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Ep. 183- Latched Mama Interview with Founder and CEO Melissa Wirt

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*We apologize for any typos, misspellings or incorrect grammar. Our transcript is auto-generated by software that’s trying its best, just like all of us.*

Maureen: Hey everybody, welcome back to the Milk Minute. 

Heather: I’m pretty pumped today. We get to talk to Melissa Wirt. She is the founder and CEO of Latched Mama, the breastfeeding apparel company that we all know and love. And she, of course, does tons with online motherhood communities, just supporting, not just consumers, but her own employees, which is fantastic. 

Maureen: Yeah, we’re psyched for this one. When I saw this was lined up, I was like, Ooh, it’s a big one. 

Heather: Yeah, she’s so cool. And she’s actually she’s joining us from her vacation, like her family vacation, which is just enormously generous of her. Oh my gosh, yes. And just so you know, in case you didn’t know this, she and her husband live with their six children outside of Richmond, Virginia, and she has owned Latch Mama since 2014.

And you’ll hear her whole story about how she got it started and why she got it started. And I’m Pretty sure every single one of us that’s ever breastfed is like, yep, I’ve experienced that at some point in my life. So she’s, Melissa has created more than just a clothing company, but a compassionate place that adapts to the needs of employees with some incredible parental leave policies and lactation support that you’ve probably heard about.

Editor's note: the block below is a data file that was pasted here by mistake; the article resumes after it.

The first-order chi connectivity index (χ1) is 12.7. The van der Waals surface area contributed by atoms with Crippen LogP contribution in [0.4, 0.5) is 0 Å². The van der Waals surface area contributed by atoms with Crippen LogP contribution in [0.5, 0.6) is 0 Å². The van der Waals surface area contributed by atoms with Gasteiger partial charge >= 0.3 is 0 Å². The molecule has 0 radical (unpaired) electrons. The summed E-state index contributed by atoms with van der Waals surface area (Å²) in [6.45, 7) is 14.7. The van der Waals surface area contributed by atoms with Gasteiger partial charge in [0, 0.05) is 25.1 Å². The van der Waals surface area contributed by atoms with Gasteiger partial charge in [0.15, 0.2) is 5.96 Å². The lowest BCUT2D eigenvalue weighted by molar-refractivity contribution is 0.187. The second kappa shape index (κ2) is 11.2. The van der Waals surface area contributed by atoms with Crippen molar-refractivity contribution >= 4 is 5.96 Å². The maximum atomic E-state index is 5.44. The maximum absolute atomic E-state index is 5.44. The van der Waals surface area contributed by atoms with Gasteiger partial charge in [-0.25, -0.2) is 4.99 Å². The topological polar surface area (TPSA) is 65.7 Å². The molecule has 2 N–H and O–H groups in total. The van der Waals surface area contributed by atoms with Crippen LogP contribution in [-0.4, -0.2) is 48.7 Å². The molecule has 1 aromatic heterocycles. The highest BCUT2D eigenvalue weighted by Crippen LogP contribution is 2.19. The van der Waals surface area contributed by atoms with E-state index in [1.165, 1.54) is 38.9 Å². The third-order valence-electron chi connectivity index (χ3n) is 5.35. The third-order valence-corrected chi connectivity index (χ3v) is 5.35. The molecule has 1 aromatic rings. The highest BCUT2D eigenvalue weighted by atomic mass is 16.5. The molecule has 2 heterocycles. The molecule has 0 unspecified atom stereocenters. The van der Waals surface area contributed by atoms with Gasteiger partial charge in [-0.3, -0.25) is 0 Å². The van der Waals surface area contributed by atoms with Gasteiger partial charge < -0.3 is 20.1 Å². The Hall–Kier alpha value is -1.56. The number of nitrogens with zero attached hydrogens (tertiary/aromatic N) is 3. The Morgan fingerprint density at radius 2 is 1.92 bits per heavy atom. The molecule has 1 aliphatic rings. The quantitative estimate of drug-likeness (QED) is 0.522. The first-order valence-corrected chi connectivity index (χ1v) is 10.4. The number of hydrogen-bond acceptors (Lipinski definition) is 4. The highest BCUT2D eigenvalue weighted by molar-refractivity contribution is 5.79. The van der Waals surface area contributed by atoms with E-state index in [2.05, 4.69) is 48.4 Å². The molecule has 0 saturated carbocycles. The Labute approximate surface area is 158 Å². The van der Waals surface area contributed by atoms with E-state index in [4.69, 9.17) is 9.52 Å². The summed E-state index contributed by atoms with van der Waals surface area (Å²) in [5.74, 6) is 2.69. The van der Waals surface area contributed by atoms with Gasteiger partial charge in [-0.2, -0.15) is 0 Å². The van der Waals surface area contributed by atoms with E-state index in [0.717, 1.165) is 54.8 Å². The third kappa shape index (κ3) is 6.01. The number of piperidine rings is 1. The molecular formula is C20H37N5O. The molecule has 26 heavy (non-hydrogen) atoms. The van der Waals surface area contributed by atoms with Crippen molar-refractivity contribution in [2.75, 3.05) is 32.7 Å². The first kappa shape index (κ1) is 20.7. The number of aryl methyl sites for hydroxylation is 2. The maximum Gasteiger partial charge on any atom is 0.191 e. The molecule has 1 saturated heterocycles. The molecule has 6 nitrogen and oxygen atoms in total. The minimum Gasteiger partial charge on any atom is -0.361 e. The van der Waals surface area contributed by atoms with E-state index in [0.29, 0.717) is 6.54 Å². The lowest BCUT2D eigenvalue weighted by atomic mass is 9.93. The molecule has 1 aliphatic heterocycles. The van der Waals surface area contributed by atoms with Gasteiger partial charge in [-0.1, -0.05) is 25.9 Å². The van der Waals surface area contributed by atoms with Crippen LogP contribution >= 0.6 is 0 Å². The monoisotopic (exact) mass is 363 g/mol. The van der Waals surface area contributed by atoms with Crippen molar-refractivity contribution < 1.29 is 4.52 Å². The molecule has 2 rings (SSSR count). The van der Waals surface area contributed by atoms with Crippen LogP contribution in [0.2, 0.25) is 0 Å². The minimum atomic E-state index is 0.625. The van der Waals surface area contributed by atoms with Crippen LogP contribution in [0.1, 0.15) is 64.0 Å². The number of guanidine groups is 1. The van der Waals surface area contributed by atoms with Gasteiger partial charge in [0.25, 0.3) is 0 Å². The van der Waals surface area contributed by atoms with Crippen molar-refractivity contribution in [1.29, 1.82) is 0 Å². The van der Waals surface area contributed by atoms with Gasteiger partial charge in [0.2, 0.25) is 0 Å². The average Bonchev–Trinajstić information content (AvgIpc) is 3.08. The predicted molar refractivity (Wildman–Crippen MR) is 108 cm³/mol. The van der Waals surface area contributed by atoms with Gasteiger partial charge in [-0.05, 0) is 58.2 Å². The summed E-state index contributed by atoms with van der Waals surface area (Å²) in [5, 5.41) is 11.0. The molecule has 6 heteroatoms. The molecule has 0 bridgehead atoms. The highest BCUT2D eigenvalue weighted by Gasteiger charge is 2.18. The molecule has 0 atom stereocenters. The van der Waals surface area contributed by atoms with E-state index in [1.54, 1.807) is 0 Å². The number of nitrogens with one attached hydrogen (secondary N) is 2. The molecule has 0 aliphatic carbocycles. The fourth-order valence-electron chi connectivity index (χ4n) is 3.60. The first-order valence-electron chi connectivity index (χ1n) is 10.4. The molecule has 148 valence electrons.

On Facebook, because people love to share that I think people’s minds just kind of melt out of their ears when they’re like she what she lets you bring your kid to work. She supports lactation. Like, what is this? So I’m so excited to talk to her more about that. And just hear how she’s created such an incredible company.


Maureen: I’m really excited to pick your brain a little bit and just And just like, just get to know the face behind this company that I, you know, I bought like one of their first designs, right? When they first went online, like in 2015, and they had like three shirts. I think that was it. And a hoodie, and I bought like all of the shirts.

that they sold. And I actually still have them. They’re like nightshirts now because they’re a little stretched out, you know, because they’re eight years old, but they’re also like still in one piece. 

Heather: So it’s pretty great. Well, I had my first kid in 2013 before Latched Mama existed. And all of the nursing clothes, quote unquote, that I was using to breastfeed my son, Theo, were hand me downs from someone who had breastfed 10 years before that.

So they were real special. I look like one of those 1990s, like, lace Edging, nothing fit me right. I was like, this is, it was all Moo Moos. Let’s be honest. Did it have like the Peter Pan collar? You know, it’s it, you know, it’s it. Absolutely. And like the, the nursing bras that I had were like the cone shaped white.

Lacey ones. Oh my God. It was bad. So yeah. So yeah. When I, when I found out that Melissa was down to be interviewed by us, I was like, thank God we have got to get this information to more people. So no one has that experience that I had.